Russian American Cultural Center presents "Luxury and Degradation in the Town of Gelendzhik", a show that includes eighteen works by Dmitry Borshch. He says about them, "Two years ago Russian opposition figure Navalny with his team released an exposé 'Palace for Putin. A Story of the Largest Bribe' (they called it 'Дворец для Путина. История самой большой взятки') about the residence allegedly built for Vladimir Putin; his friend Rotenberg claims to own it now. Based on luxury items shown in that film and photographs builders of the Italianate palace made (they were leaked to RuLeaks more than twelve years ago), my works are cast in stainless steel like those of Jeff Koons from the series he first showed at Daniel Weinberg and International With Monument galleries in eighty-six. Its title forms a part of mine. In it by Gelendzhik I mean the district, not the town, which includes wineries like Krinitsa, often featured at Russian government banquets, and villas of Putin associates, smaller than his (alleged) residence at Cape Idokopas, yet as luxurious. Residences like that could have belonged to Lukashenko if he had Putin's wealth, other dictators, autocrats, so I indict them all.
Koons' 'Luxury and Degradation' is one influence on my show, another is 'Fallen Chandelier' by Ilya and Emilia Kabakov: here, as in Tbilisi where I showed fifteen of these works, a chandelier canopy and chain are attached to the gallery ceiling; on the floor beneath them – as if fallen, broken off from above – are two chandeliers in the style we find hanging at Putin / Rotenberg dacha, one for each of them, with stainless steel pendants around both, making a light ringing sound generated by me through an AI music generator. Among the works shown you also find window and canopy bed curtains (so luxurious, they are the opposite of Rauschenberg's Bed), a topiary garden seen outside the palace, Russian Orthodox church there, all cast in stainless steel, occasionally with gold, silver plating. The curtains may be recast in iron if the new Iron Curtain descends between Russia and the West, maybe from Baltic (its Gulf of Finland) to Black seas – most probably not the Adriatic Sea, like in Churchill's time.
This show premiered at Fine Arts Lab on Turgenev Street in the capital of Georgia, which is our fellow nonprofit, under the title 'Роскошь и деградация в Геленджике' about five months ago. Premiering it in Russia would be too dangerous: visitors, organizers could be punished administratively with a fine of up to one hundred thousand rubles (officials, juridical persons are fined more) – article 20.3.3, Code of the Russian Federation on Administrative Offenses, or criminally with a jail term of up to fifteen years – article 207.3, the Criminal Code. Tbilisi has a sizable population of Russians who fled their country after it attacked Ukraine last February; I hope the show dissuaded a number of them, especially creative ones, from going back to Russia and strengthening Putin's government with their skills, knowledge."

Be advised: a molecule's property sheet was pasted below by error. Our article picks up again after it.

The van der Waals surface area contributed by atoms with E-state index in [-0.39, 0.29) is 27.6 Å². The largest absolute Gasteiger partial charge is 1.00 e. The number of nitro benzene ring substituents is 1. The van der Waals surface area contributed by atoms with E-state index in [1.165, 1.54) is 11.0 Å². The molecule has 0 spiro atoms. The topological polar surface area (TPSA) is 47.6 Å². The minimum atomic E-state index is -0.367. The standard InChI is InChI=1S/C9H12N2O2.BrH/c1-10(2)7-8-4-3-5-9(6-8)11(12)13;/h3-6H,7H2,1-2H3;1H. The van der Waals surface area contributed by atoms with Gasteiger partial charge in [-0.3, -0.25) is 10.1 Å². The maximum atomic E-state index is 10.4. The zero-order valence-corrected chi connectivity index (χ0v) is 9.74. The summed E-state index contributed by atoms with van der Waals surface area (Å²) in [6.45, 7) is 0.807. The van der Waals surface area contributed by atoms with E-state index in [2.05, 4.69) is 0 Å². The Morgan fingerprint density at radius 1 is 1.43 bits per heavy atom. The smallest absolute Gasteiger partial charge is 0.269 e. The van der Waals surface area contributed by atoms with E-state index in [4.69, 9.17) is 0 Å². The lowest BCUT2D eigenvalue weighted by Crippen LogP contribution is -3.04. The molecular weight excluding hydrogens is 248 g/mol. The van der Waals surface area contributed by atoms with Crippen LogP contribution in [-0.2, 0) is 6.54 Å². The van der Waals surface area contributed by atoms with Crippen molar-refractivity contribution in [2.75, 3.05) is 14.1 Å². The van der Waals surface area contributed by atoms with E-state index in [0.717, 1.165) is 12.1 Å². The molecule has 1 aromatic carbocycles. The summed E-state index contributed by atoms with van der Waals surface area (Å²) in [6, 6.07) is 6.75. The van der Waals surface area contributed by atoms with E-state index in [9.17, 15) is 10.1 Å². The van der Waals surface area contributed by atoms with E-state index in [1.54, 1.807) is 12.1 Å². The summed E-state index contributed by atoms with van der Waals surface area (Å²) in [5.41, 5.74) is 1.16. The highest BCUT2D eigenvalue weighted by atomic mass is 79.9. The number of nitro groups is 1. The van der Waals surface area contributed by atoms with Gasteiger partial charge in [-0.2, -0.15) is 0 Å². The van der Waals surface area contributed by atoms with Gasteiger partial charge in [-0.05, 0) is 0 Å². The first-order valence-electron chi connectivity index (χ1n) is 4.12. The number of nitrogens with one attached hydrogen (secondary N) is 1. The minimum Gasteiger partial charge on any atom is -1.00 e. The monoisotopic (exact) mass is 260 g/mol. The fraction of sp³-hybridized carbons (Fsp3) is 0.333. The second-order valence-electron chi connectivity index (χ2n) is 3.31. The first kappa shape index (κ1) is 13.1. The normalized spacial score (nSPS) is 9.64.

(Moral) degradation often precedes (physical) destruction, so the show about 3D printing of destroyed cultural artifacts, entitled "Printing Lost Culture of Ukraine", will happen later this year at Ukraine House New York, established by Dmitry Borshch last year after a consultation with the executive director of Ukraine House Davos, who voiced support for its establishment. Both shows are supported by funds from New York State Council on the Arts, New York City Department of Cultural Affairs in partnership with the City Council, and Materials for the Arts (MFTA).
Dmitry has often collaborated with Russian American Cultural Center. It was founded in 1998 by Dr. Regina Khidekel and earned its 501(c)(3) tax-exempt status in 1999. RACC aims to provide permanent cultural representation to more than 700,000 Russian-speaking residents of New York. The center has adopted and broadened the strategy of organizations like No Longer Empty, http://www.nolongerempty.org/ which invigorate neighborhoods by mounting exhibitions in their unutilized or temporarily underutilized spaces. Visitors coalesce around a space where art may have never been exhibited before.
The artist was born in Dnipropetrovsk, studied in Moscow, today lives in New York. His works have been exhibited at Russian American Cultural Center (New York), HIAS (New York), Consulate General of the Russian Federation (New York), Lydia Schukina Institute of Psychology (Moscow), Contemporary Art Centers (Voronezh, Almaty), Museums of Contemporary Art (Poltava, Lviv). In 1989 he was accepted by the US as a political refugee from the USSR and, since February of last year, a refugee again, fleeing the war from Dnipropetrovsk to New York.
The exhibition schedule:
"Роскошь и деградация в Геленджике / ფუფუნება და დეგრადაცია გელენჯიკში" January 23 – February 25, 2023
Monday – Saturday, 10 am – 7 pm, free admission
Fine Arts Lab, 7 Ivan Turgenev Street, Tbilisi 0102, Georgia
"Luxury and Degradation in the Town of Gelendzhik" June 26 – July 28, 2023
Monday – Friday, 10 am – 7 pm, free admission
RACC Satellite Space in Garden City, 1205 Franklin Avenue, 3rd Floor, Garden City, NY 11530